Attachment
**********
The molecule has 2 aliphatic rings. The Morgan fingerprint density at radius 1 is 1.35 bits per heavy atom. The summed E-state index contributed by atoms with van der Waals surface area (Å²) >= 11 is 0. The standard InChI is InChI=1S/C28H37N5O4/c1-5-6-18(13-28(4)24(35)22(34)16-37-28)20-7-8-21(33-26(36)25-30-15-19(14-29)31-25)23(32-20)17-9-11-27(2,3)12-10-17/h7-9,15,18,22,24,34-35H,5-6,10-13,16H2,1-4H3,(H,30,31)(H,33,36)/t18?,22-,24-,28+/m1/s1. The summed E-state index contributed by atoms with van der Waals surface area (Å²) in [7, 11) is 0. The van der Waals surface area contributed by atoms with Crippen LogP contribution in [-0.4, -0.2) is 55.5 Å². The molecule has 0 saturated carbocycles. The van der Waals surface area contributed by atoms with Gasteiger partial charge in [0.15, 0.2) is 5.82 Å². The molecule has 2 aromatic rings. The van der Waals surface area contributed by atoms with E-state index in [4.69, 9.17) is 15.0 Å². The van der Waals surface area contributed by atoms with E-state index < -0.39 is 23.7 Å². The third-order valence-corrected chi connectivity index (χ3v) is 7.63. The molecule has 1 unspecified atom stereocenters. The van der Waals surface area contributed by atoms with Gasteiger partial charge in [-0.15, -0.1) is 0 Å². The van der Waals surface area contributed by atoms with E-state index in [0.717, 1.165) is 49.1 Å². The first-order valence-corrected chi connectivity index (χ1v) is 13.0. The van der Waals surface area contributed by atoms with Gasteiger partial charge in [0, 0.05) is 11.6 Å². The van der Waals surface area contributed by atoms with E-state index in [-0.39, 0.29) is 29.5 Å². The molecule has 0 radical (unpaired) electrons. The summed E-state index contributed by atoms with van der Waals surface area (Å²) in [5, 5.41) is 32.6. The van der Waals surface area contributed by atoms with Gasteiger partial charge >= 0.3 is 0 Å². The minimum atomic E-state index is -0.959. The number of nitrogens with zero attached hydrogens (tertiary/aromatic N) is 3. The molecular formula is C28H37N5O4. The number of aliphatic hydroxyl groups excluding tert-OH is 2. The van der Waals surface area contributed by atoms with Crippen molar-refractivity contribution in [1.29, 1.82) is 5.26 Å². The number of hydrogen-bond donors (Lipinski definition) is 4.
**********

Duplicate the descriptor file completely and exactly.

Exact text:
The molecule has 2 aliphatic rings. The Morgan fingerprint density at radius 1 is 1.35 bits per heavy atom. The summed E-state index contributed by atoms with van der Waals surface area (Å²) >= 11 is 0. The standard InChI is InChI=1S/C28H37N5O4/c1-5-6-18(13-28(4)24(35)22(34)16-37-28)20-7-8-21(33-26(36)25-30-15-19(14-29)31-25)23(32-20)17-9-11-27(2,3)12-10-17/h7-9,15,18,22,24,34-35H,5-6,10-13,16H2,1-4H3,(H,30,31)(H,33,36)/t18?,22-,24-,28+/m1/s1. The summed E-state index contributed by atoms with van der Waals surface area (Å²) in [7, 11) is 0. The van der Waals surface area contributed by atoms with Crippen LogP contribution in [-0.4, -0.2) is 55.5 Å². The molecule has 0 saturated carbocycles. The van der Waals surface area contributed by atoms with Gasteiger partial charge in [0.15, 0.2) is 5.82 Å². The molecule has 2 aromatic rings. The van der Waals surface area contributed by atoms with E-state index in [4.69, 9.17) is 15.0 Å². The van der Waals surface area contributed by atoms with E-state index < -0.39 is 23.7 Å². The third-order valence-corrected chi connectivity index (χ3v) is 7.63. The molecule has 1 unspecified atom stereocenters. The van der Waals surface area contributed by atoms with Gasteiger partial charge in [-0.15, -0.1) is 0 Å². The van der Waals surface area contributed by atoms with E-state index in [0.717, 1.165) is 49.1 Å². The first-order valence-corrected chi connectivity index (χ1v) is 13.0. The van der Waals surface area contributed by atoms with Gasteiger partial charge in [0, 0.05) is 11.6 Å². The van der Waals surface area contributed by atoms with E-state index in [-0.39, 0.29) is 29.5 Å². The molecule has 0 radical (unpaired) electrons. The summed E-state index contributed by atoms with van der Waals surface area (Å²) in [5, 5.41) is 32.6. The van der Waals surface area contributed by atoms with Gasteiger partial charge >= 0.3 is 0 Å². The minimum atomic E-state index is -0.959. The number of nitrogens with zero attached hydrogens (tertiary/aromatic N) is 3. The molecular formula is C28H37N5O4. The number of aliphatic hydroxyl groups excluding tert-OH is 2. The van der Waals surface area contributed by atoms with Crippen molar-refractivity contribution in [1.29, 1.82) is 5.26 Å². The number of hydrogen-bond donors (Lipinski definition) is 4.